Police data questioned
Dr Gulliver also questioned whether police data on offences is accurately capturing the amount of family violence.
"In 2014-15, police introduced a new data collection system which in theory improves our ability to see how much crime is family violence," she said.
"However, this is currently compromised because the victim's relationship to the offender is not being recorded in the majority of cases: in over half of physical assaults against women, and more than 80 per cent of sexual assaults.
"We know from other research that the vast majority of assaults against women are carried out by partners, ex-partners, family members and others known to them.
"So we need to ask why the police are not capturing this information."
Gray said while police data "can help paint the picture of serious physical and sexual assault" it could not provide a complete picture alone.
"For a range of reasons, offenders will often not be recorded in police data on serious physical and sexual crime.
"Police data can only ever capture matters police become aware of.
"Many sexual assaults are never reported to police, and those that are can be difficult to prove."
He said police statistics include matters reported as crimes unless there is credible evidence to the contrary, even if the victim does not wish to identify the offender.
"Investigations into serious offending can take many months to conclude, so some of the instances in which an offender has not yet been identified will have an offender identified at some point.
"Police publishes considerable crime data at policedata.nz.
"Consistent with research findings, data published by NZ Police data on instances where an offender is identified shows that the majority of assaults against women are carried out by partners, ex-partners, family members and others known to them."
Family violence - the hard truth
• Between 2009 and 2015, there were 194 family violence deaths.
• Of those, intimate partner violence deaths made up almost half.
• One in three New Zealand women have experienced physical and/or sexual intimate partner violence in their lifetime.
• When psychological abuse is included, 55 per cent have experienced IPV.
• In 2015/16 Women's Refuge received about 73,000 crisis calls; 11,062 women accessed advocacy services in the community; 2446 women and children stayed in safe houses.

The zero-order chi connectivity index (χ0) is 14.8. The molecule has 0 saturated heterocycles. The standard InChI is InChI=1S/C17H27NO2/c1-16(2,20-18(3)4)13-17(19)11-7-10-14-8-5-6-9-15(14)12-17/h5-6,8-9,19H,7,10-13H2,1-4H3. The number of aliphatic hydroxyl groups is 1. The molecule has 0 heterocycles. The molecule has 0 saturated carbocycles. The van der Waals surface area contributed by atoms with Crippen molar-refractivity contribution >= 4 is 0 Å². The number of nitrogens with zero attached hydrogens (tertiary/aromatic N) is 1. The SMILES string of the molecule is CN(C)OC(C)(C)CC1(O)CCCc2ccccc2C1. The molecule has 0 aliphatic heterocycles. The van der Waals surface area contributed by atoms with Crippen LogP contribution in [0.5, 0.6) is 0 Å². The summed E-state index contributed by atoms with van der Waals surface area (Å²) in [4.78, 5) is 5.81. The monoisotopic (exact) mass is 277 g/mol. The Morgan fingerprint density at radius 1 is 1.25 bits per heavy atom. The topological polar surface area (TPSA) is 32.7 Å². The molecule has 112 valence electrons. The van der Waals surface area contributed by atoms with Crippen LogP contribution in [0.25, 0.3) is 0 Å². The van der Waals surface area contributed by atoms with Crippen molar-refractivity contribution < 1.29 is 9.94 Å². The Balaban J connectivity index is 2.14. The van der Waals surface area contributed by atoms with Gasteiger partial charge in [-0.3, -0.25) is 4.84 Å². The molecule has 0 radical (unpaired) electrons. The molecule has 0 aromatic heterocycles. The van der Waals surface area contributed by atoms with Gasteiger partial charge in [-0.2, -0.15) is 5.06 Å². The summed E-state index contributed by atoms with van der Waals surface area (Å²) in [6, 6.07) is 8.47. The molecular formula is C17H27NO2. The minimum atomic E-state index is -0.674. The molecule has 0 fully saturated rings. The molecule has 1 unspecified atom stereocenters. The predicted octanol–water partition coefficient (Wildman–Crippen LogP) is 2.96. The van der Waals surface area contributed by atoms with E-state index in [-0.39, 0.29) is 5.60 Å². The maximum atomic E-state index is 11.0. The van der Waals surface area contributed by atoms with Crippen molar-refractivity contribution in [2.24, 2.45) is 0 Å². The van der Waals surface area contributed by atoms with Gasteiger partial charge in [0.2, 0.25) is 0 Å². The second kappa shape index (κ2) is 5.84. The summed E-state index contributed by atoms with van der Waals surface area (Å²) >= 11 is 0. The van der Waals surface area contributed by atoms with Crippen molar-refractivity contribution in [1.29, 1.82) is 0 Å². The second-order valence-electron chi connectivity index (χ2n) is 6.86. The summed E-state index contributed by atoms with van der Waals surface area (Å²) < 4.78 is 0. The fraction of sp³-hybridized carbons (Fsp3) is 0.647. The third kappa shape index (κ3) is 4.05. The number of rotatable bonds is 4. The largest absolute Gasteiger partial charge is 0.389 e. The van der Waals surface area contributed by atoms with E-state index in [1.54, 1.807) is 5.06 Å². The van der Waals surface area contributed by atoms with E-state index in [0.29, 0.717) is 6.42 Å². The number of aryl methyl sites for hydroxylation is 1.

• In 2016, 5461 applications were made for protection orders - 89 per cent were made by women.
• In 2015/16, Child, Youth and Family received 142,249 Care and Protection notifications.
• Of those notifications 44,689 were deemed to require further action, leading to 16,394 findings of abuse or neglect.
• In 2015, police recorded 10 homicides of children and young people under 20 by a family member.
• The same year, 63 children aged 16 years or under were hospitalised for an assault perpetrated by a family member.
Types of abuse
• Physical: including but not limited to punching, bashing, choking, slapping, pinching, kicking, hitting, biting, burning with cigarettes, throwing things, strangling, pushing, pulling hair, spitting, urinating, tying up, holding down, locking in a cupboard, using a knife/gun/belt or any kind of weapon
• Psychological: the most common form of domestic abuse in New Zealand and can be subtle and hidden so is often not recognised. Abuse includes manipulation, mind games, hurting or threatening pets, causing fear, stalking, taking away the capacity to make decisions, controlling or stopping outings/contact with friends or family, personal criticism, racism, lying, swearing, humiliating, brandishing a weapon, name calling, controlling what you do or wear.
If you're in danger now:
• Phone the police on 111 or ask neighbours or friends to ring for you.
• Run outside and head for where there are other people.
• Scream for help so that your neighbours can hear you.
• Take the children with you.
• Don't stop to get anything else.
• If you are being abused, remember it's not your fault. Violence is never okay
Where to go for help or more information:
• Women's Refuge: Free national crisis line operates 24/7 - 0800 refuge or 0800 733 843
• Shine, free national helpline 9am- 11pm every day - 0508 744 633
• It's Not Ok: Information line 0800 456 450
• Shakti: Providing specialist cultural services for African, Asian and middle eastern women and their children. Crisis line 24/7 0800 742 584 • Ministry of Justice:
• National Network of Stopping Violence:
• White Ribbon: Aiming to eliminate men's violence towards women, focusing this year on sexual violence and the issue of consent.